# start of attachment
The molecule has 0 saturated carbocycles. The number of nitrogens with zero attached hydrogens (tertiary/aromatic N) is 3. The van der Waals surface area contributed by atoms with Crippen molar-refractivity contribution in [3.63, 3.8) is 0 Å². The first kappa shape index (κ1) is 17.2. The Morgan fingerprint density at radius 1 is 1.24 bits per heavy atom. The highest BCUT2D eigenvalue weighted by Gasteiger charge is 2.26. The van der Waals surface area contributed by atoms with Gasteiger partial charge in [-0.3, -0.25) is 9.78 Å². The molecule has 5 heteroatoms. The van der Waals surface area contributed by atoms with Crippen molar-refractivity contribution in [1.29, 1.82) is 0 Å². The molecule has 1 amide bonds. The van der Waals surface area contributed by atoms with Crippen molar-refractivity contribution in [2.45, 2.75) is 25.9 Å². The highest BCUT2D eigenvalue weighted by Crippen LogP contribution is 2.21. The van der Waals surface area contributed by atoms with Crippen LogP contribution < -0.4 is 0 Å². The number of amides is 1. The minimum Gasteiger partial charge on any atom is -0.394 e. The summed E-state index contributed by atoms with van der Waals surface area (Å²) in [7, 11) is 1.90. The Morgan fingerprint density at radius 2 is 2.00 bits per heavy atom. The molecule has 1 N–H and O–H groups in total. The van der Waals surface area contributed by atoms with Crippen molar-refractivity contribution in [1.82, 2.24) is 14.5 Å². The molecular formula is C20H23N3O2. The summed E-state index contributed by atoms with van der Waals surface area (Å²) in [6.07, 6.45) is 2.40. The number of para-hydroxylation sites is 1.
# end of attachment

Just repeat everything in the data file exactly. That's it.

The molecule has 0 saturated carbocycles. The number of nitrogens with zero attached hydrogens (tertiary/aromatic N) is 3. The van der Waals surface area contributed by atoms with Crippen molar-refractivity contribution in [3.63, 3.8) is 0 Å². The first kappa shape index (κ1) is 17.2. The Morgan fingerprint density at radius 1 is 1.24 bits per heavy atom. The highest BCUT2D eigenvalue weighted by Gasteiger charge is 2.26. The van der Waals surface area contributed by atoms with Gasteiger partial charge in [-0.3, -0.25) is 9.78 Å². The molecule has 5 heteroatoms. The van der Waals surface area contributed by atoms with Crippen molar-refractivity contribution in [1.29, 1.82) is 0 Å². The molecule has 1 amide bonds. The van der Waals surface area contributed by atoms with Crippen molar-refractivity contribution in [2.45, 2.75) is 25.9 Å². The highest BCUT2D eigenvalue weighted by Crippen LogP contribution is 2.21. The van der Waals surface area contributed by atoms with Crippen LogP contribution < -0.4 is 0 Å². The number of amides is 1. The minimum Gasteiger partial charge on any atom is -0.394 e. The summed E-state index contributed by atoms with van der Waals surface area (Å²) in [7, 11) is 1.90. The Morgan fingerprint density at radius 2 is 2.00 bits per heavy atom. The molecule has 1 N–H and O–H groups in total. The van der Waals surface area contributed by atoms with Crippen molar-refractivity contribution in [1.82, 2.24) is 14.5 Å². The molecular formula is C20H23N3O2. The summed E-state index contributed by atoms with van der Waals surface area (Å²) in [6.07, 6.45) is 2.40. The number of para-hydroxylation sites is 1.